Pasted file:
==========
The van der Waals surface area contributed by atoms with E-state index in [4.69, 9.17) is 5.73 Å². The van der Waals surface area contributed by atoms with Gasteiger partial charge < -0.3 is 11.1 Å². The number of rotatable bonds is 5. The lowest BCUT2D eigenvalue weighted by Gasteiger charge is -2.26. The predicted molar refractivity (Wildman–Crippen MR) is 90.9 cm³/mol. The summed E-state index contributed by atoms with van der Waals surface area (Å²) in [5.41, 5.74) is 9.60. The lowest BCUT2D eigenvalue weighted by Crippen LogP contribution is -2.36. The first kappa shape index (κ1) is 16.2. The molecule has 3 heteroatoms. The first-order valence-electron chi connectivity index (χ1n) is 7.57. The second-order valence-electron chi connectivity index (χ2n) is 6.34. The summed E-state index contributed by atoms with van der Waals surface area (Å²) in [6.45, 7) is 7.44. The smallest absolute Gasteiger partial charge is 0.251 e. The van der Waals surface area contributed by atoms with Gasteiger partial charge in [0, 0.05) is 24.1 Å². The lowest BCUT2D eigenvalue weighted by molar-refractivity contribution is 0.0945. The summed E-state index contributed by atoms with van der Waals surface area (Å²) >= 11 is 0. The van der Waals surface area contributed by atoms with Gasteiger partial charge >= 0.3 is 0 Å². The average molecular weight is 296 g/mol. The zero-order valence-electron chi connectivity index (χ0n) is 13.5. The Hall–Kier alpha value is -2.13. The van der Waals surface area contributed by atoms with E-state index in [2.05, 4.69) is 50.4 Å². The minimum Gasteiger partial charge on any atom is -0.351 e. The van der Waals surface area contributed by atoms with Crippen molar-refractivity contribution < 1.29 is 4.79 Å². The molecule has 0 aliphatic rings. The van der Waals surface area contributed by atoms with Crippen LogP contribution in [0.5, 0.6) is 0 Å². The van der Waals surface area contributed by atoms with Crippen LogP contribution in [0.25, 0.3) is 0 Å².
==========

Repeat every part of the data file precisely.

The van der Waals surface area contributed by atoms with E-state index in [4.69, 9.17) is 5.73 Å². The van der Waals surface area contributed by atoms with Gasteiger partial charge < -0.3 is 11.1 Å². The number of rotatable bonds is 5. The lowest BCUT2D eigenvalue weighted by Gasteiger charge is -2.26. The predicted molar refractivity (Wildman–Crippen MR) is 90.9 cm³/mol. The summed E-state index contributed by atoms with van der Waals surface area (Å²) in [5.41, 5.74) is 9.60. The lowest BCUT2D eigenvalue weighted by Crippen LogP contribution is -2.36. The first kappa shape index (κ1) is 16.2. The molecule has 3 heteroatoms. The first-order valence-electron chi connectivity index (χ1n) is 7.57. The second-order valence-electron chi connectivity index (χ2n) is 6.34. The summed E-state index contributed by atoms with van der Waals surface area (Å²) in [6.45, 7) is 7.44. The smallest absolute Gasteiger partial charge is 0.251 e. The van der Waals surface area contributed by atoms with Gasteiger partial charge in [0, 0.05) is 24.1 Å². The lowest BCUT2D eigenvalue weighted by molar-refractivity contribution is 0.0945. The summed E-state index contributed by atoms with van der Waals surface area (Å²) >= 11 is 0. The van der Waals surface area contributed by atoms with Gasteiger partial charge >= 0.3 is 0 Å². The average molecular weight is 296 g/mol. The zero-order valence-electron chi connectivity index (χ0n) is 13.5. The Hall–Kier alpha value is -2.13. The van der Waals surface area contributed by atoms with E-state index in [2.05, 4.69) is 50.4 Å². The minimum Gasteiger partial charge on any atom is -0.351 e. The van der Waals surface area contributed by atoms with Crippen molar-refractivity contribution < 1.29 is 4.79 Å². The molecule has 0 aliphatic rings. The van der Waals surface area contributed by atoms with Crippen LogP contribution in [0.5, 0.6) is 0 Å². The van der Waals surface area contributed by atoms with Crippen LogP contribution in [0.25, 0.3) is 0 Å².